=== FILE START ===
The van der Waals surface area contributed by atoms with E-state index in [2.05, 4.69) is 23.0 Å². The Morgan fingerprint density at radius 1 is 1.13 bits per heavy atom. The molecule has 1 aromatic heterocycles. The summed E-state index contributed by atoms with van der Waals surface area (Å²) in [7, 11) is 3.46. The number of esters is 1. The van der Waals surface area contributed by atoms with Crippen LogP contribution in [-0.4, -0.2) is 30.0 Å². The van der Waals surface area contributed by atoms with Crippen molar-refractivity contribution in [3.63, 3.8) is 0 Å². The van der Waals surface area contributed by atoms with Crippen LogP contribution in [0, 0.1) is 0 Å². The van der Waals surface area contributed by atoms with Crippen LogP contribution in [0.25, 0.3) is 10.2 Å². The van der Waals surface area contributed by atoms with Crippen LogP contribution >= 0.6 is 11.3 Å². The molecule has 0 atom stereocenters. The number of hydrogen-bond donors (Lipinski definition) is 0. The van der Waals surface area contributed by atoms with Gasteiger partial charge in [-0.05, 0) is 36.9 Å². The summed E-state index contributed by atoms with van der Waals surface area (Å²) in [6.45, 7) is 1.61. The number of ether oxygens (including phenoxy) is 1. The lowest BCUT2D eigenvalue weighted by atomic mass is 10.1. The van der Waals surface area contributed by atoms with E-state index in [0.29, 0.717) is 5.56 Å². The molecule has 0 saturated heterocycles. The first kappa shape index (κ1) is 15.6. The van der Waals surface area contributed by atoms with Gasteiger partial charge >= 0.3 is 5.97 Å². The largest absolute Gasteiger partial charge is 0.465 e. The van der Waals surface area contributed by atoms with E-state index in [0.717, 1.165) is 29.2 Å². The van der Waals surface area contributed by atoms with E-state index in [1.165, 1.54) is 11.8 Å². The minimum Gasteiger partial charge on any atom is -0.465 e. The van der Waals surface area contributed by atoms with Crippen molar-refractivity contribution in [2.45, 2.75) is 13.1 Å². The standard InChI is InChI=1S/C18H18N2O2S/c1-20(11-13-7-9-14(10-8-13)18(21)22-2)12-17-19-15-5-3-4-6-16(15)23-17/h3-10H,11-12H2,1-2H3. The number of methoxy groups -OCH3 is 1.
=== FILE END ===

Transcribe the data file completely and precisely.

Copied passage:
The van der Waals surface area contributed by atoms with E-state index in [2.05, 4.69) is 23.0 Å². The Morgan fingerprint density at radius 1 is 1.13 bits per heavy atom. The molecule has 1 aromatic heterocycles. The summed E-state index contributed by atoms with van der Waals surface area (Å²) in [7, 11) is 3.46. The number of esters is 1. The van der Waals surface area contributed by atoms with Crippen LogP contribution in [-0.4, -0.2) is 30.0 Å². The van der Waals surface area contributed by atoms with Crippen molar-refractivity contribution in [3.63, 3.8) is 0 Å². The van der Waals surface area contributed by atoms with Crippen LogP contribution in [0, 0.1) is 0 Å². The van der Waals surface area contributed by atoms with Crippen LogP contribution in [0.25, 0.3) is 10.2 Å². The van der Waals surface area contributed by atoms with Crippen LogP contribution >= 0.6 is 11.3 Å². The molecule has 0 atom stereocenters. The number of hydrogen-bond donors (Lipinski definition) is 0. The van der Waals surface area contributed by atoms with Gasteiger partial charge in [-0.05, 0) is 36.9 Å². The summed E-state index contributed by atoms with van der Waals surface area (Å²) in [6.45, 7) is 1.61. The number of ether oxygens (including phenoxy) is 1. The lowest BCUT2D eigenvalue weighted by atomic mass is 10.1. The van der Waals surface area contributed by atoms with E-state index in [0.29, 0.717) is 5.56 Å². The molecule has 0 saturated heterocycles. The first kappa shape index (κ1) is 15.6. The van der Waals surface area contributed by atoms with Gasteiger partial charge >= 0.3 is 5.97 Å². The largest absolute Gasteiger partial charge is 0.465 e. The van der Waals surface area contributed by atoms with E-state index in [0.717, 1.165) is 29.2 Å². The van der Waals surface area contributed by atoms with E-state index in [1.165, 1.54) is 11.8 Å². The minimum Gasteiger partial charge on any atom is -0.465 e. The van der Waals surface area contributed by atoms with Crippen molar-refractivity contribution in [2.45, 2.75) is 13.1 Å². The standard InChI is InChI=1S/C18H18N2O2S/c1-20(11-13-7-9-14(10-8-13)18(21)22-2)12-17-19-15-5-3-4-6-16(15)23-17/h3-10H,11-12H2,1-2H3. The number of methoxy groups -OCH3 is 1.